Before they packed their bags and headed to Fresno for Christmas, the New York Giants were asked about Mission Impossible II, beating San Francisco.

"The 49ers are the best team in football right now," linebacker Lawrence Taylor told a knot of reporters around his locker. "That will be our Super Bowl."

The Giants, the NFL's schizophrenic playoff participant, are a team of modest goals.

On Sunday, they played their "NFC championship" in the wild card game, upsetting the Los Angeles Rams, 16-13, to advance to Saturday's NFC semifinal against the 49ers (15-1) at 4 p.m.

For Coach Bill Parcells, who in his second year turned a 3-12-1 team into the most improbable of Super Bowl contenders with a 9-7 regular-season record, it was a day to celebrate. "I feel like all those Christmas mornings put together," he said. "I feel like I'm 23 again."

It's a good thing Christmas came early for the Giants because it isn't going to come when it's supposed to. The Giants aren't going home for the holidays; they are spending the week practicing at Fresno State to avoid the bright lights of the Big Apple.

"I don't know anything about Fresno," said linebacker Harry Carson. "Is that the name of a soda?"

The thread that seems to tie together the latest chapter of the Giants' incredible journey through 1984 is, simply, coming back. This team thrives on being naughty and nice, sometimes within a week.

The Giants lost to the Rams, 33-12, in Week 5 of the season. The following week, they lost to the 49ers, 31-10.

"That was our low point of the season," said running back Rob Carpenter. The Giants had a 3-1 record going into that two-game stretch.

"The Rams physically beat us and intimidated us," Carpenter said, "and San Francisco took us to school. The way this team is playing, we fixed what we did against Los Angeles and beat them, and now we're going to try to do it against San Francisco, too."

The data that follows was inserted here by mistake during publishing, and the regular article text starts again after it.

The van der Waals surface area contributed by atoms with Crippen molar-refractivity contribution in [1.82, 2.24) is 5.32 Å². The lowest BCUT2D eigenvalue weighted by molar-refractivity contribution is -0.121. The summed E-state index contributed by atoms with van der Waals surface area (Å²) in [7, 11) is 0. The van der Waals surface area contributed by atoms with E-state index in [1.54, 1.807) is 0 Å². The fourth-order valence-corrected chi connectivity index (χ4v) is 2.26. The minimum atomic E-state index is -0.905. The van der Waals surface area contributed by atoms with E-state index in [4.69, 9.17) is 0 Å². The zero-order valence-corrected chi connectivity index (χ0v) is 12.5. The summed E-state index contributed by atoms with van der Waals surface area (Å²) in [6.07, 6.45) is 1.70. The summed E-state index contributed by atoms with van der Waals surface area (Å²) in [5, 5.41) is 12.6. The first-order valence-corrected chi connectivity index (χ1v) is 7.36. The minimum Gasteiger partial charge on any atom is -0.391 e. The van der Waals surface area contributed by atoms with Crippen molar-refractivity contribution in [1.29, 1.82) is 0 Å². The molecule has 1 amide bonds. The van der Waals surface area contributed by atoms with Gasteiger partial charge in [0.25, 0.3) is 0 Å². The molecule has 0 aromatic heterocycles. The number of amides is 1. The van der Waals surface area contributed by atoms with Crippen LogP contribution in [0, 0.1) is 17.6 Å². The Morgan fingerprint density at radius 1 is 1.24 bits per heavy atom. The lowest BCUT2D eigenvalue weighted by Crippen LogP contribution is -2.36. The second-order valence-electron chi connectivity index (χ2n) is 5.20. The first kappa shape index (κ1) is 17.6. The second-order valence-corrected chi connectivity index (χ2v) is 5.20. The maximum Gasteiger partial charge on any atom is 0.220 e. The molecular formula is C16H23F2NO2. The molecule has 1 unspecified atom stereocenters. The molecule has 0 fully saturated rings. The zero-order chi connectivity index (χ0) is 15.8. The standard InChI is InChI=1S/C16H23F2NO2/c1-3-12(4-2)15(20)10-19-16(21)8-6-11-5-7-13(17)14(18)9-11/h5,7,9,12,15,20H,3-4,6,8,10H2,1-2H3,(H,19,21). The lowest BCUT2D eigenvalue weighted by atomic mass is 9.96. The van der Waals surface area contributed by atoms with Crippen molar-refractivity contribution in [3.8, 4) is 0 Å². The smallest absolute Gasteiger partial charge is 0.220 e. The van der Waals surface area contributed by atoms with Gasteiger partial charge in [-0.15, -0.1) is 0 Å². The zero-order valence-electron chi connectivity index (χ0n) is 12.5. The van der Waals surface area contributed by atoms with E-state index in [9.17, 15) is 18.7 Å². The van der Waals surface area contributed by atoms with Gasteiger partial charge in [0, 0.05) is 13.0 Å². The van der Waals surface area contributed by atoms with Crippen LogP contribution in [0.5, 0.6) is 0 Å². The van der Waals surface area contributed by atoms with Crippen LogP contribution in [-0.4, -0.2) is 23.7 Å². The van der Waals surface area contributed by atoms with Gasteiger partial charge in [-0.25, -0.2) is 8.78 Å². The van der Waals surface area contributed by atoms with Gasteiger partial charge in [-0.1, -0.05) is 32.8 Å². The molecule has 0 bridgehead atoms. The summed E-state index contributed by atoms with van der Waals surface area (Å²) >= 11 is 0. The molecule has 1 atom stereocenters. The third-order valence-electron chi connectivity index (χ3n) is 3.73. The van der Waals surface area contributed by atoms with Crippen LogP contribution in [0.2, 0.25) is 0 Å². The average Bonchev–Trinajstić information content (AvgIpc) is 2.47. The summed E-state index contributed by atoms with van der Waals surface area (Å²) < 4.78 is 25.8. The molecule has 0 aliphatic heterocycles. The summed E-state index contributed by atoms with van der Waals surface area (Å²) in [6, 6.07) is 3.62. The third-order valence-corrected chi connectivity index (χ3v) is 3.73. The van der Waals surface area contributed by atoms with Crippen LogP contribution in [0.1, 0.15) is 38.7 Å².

What worked on the Rams, who finished five games behind the 49ers in the NFC West, very likely will not work against San Francisco, the first NFL team ever to win 15 games in a regular season.

Carpenter admitted as much. The Giants' game plan against the Rams was designed not so much to win, but to neutralize.

The Giants, utilizing "short stuff," in the words of quarterback Phil Simms, could gain only 192 yards on 62 offensive plays. The Rams gained 214 on 43.

But the Giants didn't make a turnover and were called for only five penalties, although one was a 45-yard pass interference call on free safety Terry Kinard that set up the Rams' only touchdown.

The Rams reciprocated with one of their worst efforts of the year.

"If they had a lot of firepower, like San Francisco, we would have had problems," Carpenter said.

Simms also said the 49ers "are a lot different than the Rams. They are more aggressive physically and faster, which is very good and very bad for the other team. It means you can make plays on them, but they can make them on you, too."

Undoubtedly, the Giants' 10-3 loss to the New Orleans Saints in the final regular-season game sticks out in most fans' minds, but the Giants began the season 2-0, and did have their moments.

"Look at who we beat," defensive end Curtis McGriff said. "We beat St. Louis, we beat Washington and we beat Dallas twice. Okay, we threw away a couple games we should have won, but . . . "

Focus on the last sentence. The New Orleans game didn't mean anything for the playoffs, so the Giants played as if it didn't.

"When we're afraid, we play better," Kinard said. "The first San Francisco game, we got down 21-0 so early and couldn't come back. That will be a different game, just like this one was."

Give credit for the New Orleans-L.A. turnaround to "a little psychology," according to Carson, the team's defensive captain.

Instead of looking at films of the Saints game, or the 31-21 loss to St. Louis the week before that, the Giants pulled out the Washington and Atlanta reels. They beat the Redskins, 37-13, the second time the teams played, and the Falcons, 19-7.

"We looked at films of games in which we played well," Carson said. "We concentrated on the good things we had done. We were getting our minds right."

The Giants, who will need to continue to adapt their offensive game plans to their opponent to go any farther, clearly have crashed the party. So often, teams speak of having nothing to lose and everything to gain. The National Football League's '84 entry in this category wears Giants blue.

"The 49ers are the ones who are worried, not us," Carpenter said. "They've got everything to lose. They're the ones who've got everything on the line, not us. This is our bowl game, now that we're staying out here.

"(San Francisco Coach) Bill Walsh will have headaches staying up late thinking about us."